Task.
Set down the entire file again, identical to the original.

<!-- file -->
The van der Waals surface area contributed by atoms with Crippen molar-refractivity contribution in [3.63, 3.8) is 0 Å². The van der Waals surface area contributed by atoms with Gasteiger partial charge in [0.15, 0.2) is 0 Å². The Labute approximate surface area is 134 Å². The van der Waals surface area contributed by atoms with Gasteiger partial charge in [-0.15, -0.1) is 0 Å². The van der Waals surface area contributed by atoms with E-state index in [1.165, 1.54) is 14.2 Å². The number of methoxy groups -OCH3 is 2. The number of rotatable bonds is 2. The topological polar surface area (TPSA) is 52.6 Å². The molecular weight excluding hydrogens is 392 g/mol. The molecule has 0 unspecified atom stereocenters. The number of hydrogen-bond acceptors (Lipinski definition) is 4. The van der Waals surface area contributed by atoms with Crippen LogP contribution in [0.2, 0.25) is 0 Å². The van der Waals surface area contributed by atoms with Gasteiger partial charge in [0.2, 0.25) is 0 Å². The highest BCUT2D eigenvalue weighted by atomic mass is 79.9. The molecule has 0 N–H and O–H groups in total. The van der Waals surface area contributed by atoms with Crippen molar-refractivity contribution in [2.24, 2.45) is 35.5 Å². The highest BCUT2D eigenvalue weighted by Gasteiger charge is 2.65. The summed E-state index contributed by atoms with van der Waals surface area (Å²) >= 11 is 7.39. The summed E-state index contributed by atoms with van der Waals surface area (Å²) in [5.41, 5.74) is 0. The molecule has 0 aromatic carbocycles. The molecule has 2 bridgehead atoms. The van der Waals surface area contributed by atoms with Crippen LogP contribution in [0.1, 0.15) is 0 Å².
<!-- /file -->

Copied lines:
The van der Waals surface area contributed by atoms with Crippen molar-refractivity contribution in [3.63, 3.8) is 0 Å². The van der Waals surface area contributed by atoms with Gasteiger partial charge in [0.15, 0.2) is 0 Å². The Labute approximate surface area is 134 Å². The van der Waals surface area contributed by atoms with Gasteiger partial charge in [-0.15, -0.1) is 0 Å². The van der Waals surface area contributed by atoms with E-state index in [1.165, 1.54) is 14.2 Å². The number of methoxy groups -OCH3 is 2. The number of rotatable bonds is 2. The topological polar surface area (TPSA) is 52.6 Å². The molecular weight excluding hydrogens is 392 g/mol. The molecule has 0 unspecified atom stereocenters. The number of hydrogen-bond acceptors (Lipinski definition) is 4. The van der Waals surface area contributed by atoms with Crippen LogP contribution in [0.2, 0.25) is 0 Å². The van der Waals surface area contributed by atoms with Gasteiger partial charge in [0.2, 0.25) is 0 Å². The highest BCUT2D eigenvalue weighted by atomic mass is 79.9. The molecule has 0 N–H and O–H groups in total. The van der Waals surface area contributed by atoms with Crippen molar-refractivity contribution in [2.24, 2.45) is 35.5 Å². The highest BCUT2D eigenvalue weighted by Gasteiger charge is 2.65. The summed E-state index contributed by atoms with van der Waals surface area (Å²) >= 11 is 7.39. The summed E-state index contributed by atoms with van der Waals surface area (Å²) in [5.41, 5.74) is 0. The molecule has 0 aromatic carbocycles. The molecule has 2 bridgehead atoms. The van der Waals surface area contributed by atoms with Crippen LogP contribution in [0.1, 0.15) is 0 Å².